IFIT Funds Announced for B.C. Sustainable Forestry Initiatives
Newly announced funding from Canada’s Investments in Forest Industry Transformation (IFIT) program will expand wood product lines in British Columbia with an emphasis on innovative technologies for engineered wood. The $5.4 million outlay is meant to support sustainable forestry through more effective use of dead and damaged trees and product diversification.
Deadwood Innovations and the Nak’azdli Development Corporation (NDC) will invest $1.14 million in a pilot facility at the Tl’oh Forest Products mill in Fort St. James, B.C. to test processes for manufacturing engineered wood products from dead and damaged wood fibre. The federal funding augments a nearly $4 million commitment from B.C.’s Indigenous Forest Bioeconomy Program. Along with furthering sustainability goals, the project partners foresee job creation and climate change adaptation benefits through reduction of forest fire risk.
“Deadwood and Nak’azdli Whut’en are on the precipice of driving sustainable, valuable change in forestry,” maintains Owen Miller, president of Deadwood Innovations. “The IFIT program has provided our partnership with essential contributions to design, build and develop our wood modification technology from concept to pilot. The funding closed a gap for our forest technology start-up and helped position us to prepare for commercialization due diligence.”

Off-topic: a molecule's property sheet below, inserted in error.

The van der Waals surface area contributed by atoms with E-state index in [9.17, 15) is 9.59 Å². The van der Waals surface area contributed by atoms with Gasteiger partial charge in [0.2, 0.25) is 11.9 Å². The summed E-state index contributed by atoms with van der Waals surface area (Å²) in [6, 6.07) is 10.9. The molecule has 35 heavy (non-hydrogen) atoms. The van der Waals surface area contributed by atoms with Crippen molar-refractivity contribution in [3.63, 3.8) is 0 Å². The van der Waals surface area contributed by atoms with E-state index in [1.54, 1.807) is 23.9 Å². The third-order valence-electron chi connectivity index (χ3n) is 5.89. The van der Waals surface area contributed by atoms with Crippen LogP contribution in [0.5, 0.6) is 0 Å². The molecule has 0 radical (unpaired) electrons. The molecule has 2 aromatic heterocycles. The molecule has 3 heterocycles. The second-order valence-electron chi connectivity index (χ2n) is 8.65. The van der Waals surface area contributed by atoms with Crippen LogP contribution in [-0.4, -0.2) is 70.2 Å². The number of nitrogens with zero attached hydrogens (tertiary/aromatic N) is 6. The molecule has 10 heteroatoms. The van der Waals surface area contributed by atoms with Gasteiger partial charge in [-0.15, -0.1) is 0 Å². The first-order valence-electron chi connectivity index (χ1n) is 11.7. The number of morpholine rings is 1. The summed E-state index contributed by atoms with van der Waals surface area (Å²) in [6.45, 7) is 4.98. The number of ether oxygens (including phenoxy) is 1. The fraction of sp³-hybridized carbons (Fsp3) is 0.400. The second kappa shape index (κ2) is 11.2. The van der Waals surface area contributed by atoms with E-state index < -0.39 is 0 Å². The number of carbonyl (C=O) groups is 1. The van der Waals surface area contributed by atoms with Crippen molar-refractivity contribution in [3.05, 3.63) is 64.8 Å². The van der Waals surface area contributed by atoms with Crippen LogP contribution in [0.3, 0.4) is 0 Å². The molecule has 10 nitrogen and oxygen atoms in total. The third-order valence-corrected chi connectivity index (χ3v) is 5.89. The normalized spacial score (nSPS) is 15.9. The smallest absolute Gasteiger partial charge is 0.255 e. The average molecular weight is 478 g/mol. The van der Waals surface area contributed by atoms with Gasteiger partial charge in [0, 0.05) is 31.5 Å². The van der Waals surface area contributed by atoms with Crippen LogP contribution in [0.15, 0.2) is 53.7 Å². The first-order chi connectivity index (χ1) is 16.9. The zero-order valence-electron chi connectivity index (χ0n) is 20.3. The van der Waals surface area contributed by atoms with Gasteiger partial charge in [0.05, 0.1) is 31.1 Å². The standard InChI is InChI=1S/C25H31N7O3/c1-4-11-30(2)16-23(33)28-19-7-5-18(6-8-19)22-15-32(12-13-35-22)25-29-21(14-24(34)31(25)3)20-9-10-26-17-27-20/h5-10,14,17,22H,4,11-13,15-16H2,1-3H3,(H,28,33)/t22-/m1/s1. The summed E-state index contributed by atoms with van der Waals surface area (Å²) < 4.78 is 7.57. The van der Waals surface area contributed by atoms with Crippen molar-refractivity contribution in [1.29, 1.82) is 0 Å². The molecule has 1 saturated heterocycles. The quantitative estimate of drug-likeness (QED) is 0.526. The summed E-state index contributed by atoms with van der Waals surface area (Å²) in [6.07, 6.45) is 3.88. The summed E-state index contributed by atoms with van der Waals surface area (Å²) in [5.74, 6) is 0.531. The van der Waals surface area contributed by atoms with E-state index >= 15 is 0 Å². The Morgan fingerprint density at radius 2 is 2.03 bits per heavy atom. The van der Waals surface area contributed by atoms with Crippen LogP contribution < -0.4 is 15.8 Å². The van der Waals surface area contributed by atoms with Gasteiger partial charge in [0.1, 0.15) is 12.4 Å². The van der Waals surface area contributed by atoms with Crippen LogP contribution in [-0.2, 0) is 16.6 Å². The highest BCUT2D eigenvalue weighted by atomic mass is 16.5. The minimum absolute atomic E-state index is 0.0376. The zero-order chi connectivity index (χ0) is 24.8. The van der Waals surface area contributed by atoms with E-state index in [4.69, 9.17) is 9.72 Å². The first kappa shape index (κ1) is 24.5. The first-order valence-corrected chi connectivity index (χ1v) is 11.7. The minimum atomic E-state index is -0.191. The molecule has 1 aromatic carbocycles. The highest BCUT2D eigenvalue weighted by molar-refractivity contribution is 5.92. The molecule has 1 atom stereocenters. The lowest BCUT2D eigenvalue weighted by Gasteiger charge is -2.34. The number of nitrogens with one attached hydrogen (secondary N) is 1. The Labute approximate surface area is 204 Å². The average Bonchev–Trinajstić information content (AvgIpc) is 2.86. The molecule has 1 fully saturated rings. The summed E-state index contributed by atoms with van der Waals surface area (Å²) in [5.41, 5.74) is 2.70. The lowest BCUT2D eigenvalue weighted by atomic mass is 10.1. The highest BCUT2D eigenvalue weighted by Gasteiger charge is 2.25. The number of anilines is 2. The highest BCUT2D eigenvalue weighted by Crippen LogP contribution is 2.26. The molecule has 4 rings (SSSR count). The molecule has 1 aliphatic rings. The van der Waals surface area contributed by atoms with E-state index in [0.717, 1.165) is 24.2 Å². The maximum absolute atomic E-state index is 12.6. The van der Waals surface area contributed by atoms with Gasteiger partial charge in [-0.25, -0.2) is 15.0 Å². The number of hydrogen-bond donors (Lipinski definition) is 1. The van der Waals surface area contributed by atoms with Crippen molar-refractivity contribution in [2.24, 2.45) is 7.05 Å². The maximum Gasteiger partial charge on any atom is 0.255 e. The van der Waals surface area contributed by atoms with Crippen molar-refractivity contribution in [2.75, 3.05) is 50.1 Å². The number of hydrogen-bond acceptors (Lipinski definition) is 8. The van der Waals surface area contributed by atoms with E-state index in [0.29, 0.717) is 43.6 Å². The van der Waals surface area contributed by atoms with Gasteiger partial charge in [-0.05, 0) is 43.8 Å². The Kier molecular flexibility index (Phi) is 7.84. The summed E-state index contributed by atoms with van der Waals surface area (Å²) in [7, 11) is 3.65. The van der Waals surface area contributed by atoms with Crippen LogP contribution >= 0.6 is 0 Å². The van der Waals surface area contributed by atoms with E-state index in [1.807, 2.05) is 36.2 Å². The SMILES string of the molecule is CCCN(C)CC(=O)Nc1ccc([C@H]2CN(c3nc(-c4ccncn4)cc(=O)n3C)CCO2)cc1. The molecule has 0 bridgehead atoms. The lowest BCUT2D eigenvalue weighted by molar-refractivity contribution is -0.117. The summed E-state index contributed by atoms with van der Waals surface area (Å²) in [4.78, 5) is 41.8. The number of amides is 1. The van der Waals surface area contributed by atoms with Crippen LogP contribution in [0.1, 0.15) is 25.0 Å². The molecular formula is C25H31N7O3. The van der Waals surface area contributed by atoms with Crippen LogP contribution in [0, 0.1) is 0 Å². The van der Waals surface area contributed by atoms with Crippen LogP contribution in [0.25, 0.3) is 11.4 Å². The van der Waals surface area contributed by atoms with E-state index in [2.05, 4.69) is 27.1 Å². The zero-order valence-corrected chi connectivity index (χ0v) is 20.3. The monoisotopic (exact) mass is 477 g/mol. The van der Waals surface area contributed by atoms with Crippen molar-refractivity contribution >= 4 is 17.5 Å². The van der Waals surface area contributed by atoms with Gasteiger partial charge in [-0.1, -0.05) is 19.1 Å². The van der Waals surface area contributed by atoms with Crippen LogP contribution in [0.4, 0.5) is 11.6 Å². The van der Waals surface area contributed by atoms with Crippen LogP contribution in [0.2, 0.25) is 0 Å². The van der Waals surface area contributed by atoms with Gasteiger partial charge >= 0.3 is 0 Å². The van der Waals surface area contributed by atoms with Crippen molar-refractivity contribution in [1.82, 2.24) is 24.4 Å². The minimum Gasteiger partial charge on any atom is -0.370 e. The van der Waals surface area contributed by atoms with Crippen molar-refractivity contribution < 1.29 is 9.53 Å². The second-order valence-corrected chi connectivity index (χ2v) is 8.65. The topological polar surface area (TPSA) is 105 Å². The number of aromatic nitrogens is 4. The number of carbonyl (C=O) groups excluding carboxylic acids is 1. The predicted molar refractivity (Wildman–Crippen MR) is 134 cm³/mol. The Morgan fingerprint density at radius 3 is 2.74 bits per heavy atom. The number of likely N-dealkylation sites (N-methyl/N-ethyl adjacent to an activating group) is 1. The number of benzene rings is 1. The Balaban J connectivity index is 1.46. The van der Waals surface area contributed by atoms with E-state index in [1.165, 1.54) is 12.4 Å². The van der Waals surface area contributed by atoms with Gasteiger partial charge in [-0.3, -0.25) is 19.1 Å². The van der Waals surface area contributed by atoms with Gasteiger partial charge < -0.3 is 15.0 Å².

Meanwhile, Tolko Industries Ltd. will channel $4.25 million in IFIT funding to broaden the scope of its product lines from commodity plywood to specialty, industrial and engineered wood products. This will involve the introduction of new manufacturing equipment that promises lower output of greenhouse gas emissions, thus helping builders and building owners to address embedded carbon.
“Tolko is grateful to receive funding from the IFIT program,” affirms the company’s president and chief executive officer, Brad Thorlakson. “It will allow Tolko to continue to meet market demands for sustainably produced forest products while maintaining jobs in B.C.”